"So the best choice is to find an acquisition that you can get a lot of cost efficiencies out of, or give money back to shareholders," Day says.
Following the Fed's announcement last week of the results of its annual stress tests for the largest 18 banks, Citigroup (C) dispelled any speculation by announcing it had requested Federal Reserve approval for $1.2 billion in common share repurchases through the first quarter of 2014, while keeping its quarterly dividend at a nominal 1 cent a share.
Please See TheStreet's Capital Return Preview for more on what investors may hear from the largest U.S. banks on Thursday.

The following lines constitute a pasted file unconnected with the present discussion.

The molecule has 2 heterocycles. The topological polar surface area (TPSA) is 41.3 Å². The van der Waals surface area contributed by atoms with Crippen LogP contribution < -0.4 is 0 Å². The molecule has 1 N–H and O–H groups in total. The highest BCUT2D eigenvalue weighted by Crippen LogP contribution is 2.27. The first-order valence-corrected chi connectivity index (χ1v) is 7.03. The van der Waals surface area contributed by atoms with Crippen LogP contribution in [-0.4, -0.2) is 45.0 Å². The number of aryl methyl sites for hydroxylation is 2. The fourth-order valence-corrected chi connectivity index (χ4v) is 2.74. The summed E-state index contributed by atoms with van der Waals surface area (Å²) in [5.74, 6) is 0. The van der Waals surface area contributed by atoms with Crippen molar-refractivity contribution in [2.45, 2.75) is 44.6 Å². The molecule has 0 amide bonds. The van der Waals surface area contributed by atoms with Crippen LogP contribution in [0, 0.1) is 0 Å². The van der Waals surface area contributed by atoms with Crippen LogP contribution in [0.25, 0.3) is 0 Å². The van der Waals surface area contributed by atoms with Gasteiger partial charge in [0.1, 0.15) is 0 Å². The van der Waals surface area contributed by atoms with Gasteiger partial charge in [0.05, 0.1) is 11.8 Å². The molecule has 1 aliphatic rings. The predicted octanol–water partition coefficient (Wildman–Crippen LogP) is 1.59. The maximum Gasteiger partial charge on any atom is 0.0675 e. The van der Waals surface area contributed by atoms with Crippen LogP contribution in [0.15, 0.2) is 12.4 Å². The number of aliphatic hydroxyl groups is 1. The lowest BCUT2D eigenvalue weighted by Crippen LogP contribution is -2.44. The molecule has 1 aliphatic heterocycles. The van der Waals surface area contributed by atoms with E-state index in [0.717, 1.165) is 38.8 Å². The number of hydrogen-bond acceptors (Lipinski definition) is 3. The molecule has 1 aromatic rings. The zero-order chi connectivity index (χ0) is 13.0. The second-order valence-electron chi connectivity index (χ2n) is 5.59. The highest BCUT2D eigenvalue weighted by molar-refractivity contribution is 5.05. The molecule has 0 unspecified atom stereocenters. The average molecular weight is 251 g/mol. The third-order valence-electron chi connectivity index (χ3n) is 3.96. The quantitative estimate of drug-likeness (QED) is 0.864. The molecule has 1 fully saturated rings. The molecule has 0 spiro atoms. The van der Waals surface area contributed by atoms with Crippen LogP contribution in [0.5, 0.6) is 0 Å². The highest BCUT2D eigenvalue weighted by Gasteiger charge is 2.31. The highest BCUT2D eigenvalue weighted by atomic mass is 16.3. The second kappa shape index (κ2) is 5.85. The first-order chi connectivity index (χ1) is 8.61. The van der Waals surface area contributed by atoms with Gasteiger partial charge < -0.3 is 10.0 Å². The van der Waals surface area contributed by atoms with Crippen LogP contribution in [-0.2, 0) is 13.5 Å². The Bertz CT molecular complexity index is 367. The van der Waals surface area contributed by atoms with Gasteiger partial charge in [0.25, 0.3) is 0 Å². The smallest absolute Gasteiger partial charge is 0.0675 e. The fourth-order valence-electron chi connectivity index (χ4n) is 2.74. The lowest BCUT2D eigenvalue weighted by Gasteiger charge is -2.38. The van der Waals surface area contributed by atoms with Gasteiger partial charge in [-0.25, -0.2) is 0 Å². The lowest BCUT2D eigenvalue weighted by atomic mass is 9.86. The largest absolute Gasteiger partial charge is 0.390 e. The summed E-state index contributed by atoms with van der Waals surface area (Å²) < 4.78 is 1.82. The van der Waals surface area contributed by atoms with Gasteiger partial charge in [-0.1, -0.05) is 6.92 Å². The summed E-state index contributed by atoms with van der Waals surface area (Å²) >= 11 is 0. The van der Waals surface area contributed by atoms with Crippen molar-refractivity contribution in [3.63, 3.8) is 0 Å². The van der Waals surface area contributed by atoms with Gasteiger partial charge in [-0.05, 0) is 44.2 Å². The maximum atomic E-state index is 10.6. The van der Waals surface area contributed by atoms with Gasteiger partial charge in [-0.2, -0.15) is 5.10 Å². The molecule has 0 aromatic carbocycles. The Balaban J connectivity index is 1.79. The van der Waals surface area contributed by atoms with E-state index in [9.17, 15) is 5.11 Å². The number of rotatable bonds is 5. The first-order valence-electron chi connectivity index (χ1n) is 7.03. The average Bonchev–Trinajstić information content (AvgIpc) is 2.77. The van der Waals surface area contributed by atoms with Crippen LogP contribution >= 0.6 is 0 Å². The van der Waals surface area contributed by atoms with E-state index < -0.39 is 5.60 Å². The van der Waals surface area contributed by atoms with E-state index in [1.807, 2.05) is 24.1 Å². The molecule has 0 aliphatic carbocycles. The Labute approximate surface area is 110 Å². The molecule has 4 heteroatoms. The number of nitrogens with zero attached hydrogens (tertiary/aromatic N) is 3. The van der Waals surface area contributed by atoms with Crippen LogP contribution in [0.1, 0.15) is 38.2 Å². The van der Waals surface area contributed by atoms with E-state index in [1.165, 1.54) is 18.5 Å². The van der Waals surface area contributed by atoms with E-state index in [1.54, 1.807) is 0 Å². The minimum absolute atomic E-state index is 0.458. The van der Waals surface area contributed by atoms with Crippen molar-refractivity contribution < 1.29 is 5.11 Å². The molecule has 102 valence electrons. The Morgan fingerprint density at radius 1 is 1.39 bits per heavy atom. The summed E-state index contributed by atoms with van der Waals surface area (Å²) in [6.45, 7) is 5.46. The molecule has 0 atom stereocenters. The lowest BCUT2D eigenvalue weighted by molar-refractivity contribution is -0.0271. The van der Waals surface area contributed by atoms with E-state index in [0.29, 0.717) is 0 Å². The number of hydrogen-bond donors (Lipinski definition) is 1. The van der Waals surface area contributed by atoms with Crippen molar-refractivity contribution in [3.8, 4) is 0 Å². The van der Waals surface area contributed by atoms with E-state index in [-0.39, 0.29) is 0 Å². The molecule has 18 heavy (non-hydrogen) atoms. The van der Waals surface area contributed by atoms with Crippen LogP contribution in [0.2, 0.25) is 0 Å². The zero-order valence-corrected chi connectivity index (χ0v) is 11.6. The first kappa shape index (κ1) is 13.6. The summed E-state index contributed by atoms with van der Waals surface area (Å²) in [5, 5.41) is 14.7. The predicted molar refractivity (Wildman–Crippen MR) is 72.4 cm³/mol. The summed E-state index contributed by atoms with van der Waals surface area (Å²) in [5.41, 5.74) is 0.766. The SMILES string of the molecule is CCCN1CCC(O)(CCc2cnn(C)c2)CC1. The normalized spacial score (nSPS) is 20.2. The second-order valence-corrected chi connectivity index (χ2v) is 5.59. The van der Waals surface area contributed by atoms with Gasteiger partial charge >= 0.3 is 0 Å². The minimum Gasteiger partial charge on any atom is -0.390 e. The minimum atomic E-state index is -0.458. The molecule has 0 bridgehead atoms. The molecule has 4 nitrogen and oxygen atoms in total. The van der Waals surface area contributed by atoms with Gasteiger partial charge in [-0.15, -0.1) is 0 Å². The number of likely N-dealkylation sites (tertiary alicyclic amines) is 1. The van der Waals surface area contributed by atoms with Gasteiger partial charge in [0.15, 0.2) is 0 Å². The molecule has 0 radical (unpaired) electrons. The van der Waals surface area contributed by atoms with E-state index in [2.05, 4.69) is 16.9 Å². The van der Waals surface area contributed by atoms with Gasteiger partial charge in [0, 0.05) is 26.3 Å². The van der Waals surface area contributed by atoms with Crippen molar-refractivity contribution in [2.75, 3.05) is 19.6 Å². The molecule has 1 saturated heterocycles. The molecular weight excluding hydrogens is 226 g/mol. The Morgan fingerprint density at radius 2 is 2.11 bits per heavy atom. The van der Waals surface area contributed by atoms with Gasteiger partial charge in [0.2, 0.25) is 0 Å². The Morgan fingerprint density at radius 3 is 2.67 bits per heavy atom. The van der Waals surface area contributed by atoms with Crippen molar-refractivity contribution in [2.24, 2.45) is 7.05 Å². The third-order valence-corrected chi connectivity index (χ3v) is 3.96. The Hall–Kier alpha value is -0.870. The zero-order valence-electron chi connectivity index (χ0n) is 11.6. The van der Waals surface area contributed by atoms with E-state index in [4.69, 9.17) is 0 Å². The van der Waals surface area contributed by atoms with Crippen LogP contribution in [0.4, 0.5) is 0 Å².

KeyCorp fared quite well in the stress tests, with the Federal Reserve projecting that under the "severely adverse scenario" of a brutal recession beginning in 2013, the bank would lose $2.4 billion through the end of 2014, with a minimum Tier 1 common equity ratio of 8.0%. That indicates plenty of excess capital, above the minimum Tier 1 common ratio of 5.0% required for the bank to be considered well-capitalized.KeyCorp's shares trade slightly above their reported Dec. 31 tangible book value of $9.67, and for 10.5 times the consensus 2014 EPS estimate of 95 cents a share, among analysts polled by Thomson Reuters. The consensus 2013 EPS estimate is 86 cents. Based on a quarterly payout of 5 cents, the shares have a dividend yield of 2.00%. Credit Suisse analyst Craig Siegenthaler in a report on Sunday called KeyCorp one of three "cheap banks" -- along with Regions Financial (RF - Get Report) of Birmingham, Ala., and Comerica (CMA - Get Report) of Dallas -- for which "the share repurchase option is the most attractive" way to deploy excess capital. Siegenthaler estimates that KeyCorp will be approved to pay dividends totaling 23 cents a share in 2013, while receiving Federal Reserve approval for share repurchases totaling $590 million. That would make for a potential total capital return of $795 million, or 97% of estimated 2013 earnings. Regions Financial currently pays a nominal quarterly dividend of 1 cent a share. Siegenthaler estimates the bank will be approved by the Fed to pay dividends totaling 13 cents a share this year, with $264 million in buybacks, for a potential capital deployment totaling $444 million, or 38% of estimated earnings. Comerica is paying a quarterly dividend of 17 cents, for a dividend yield of 1.87%, based on Wednesday's closing price of $36.45. Siegenthaler estimates the company will pay total dividends of 69 cents a share this year and be approved by the Fed for share repurchases totaling $322 million. That would make for a potential capital return totaling $448 million, or 87% of earnings. -- Written by Philip van Doorn in Jupiter, Fla. >Contact by Email. Follow @PhilipvanDoorn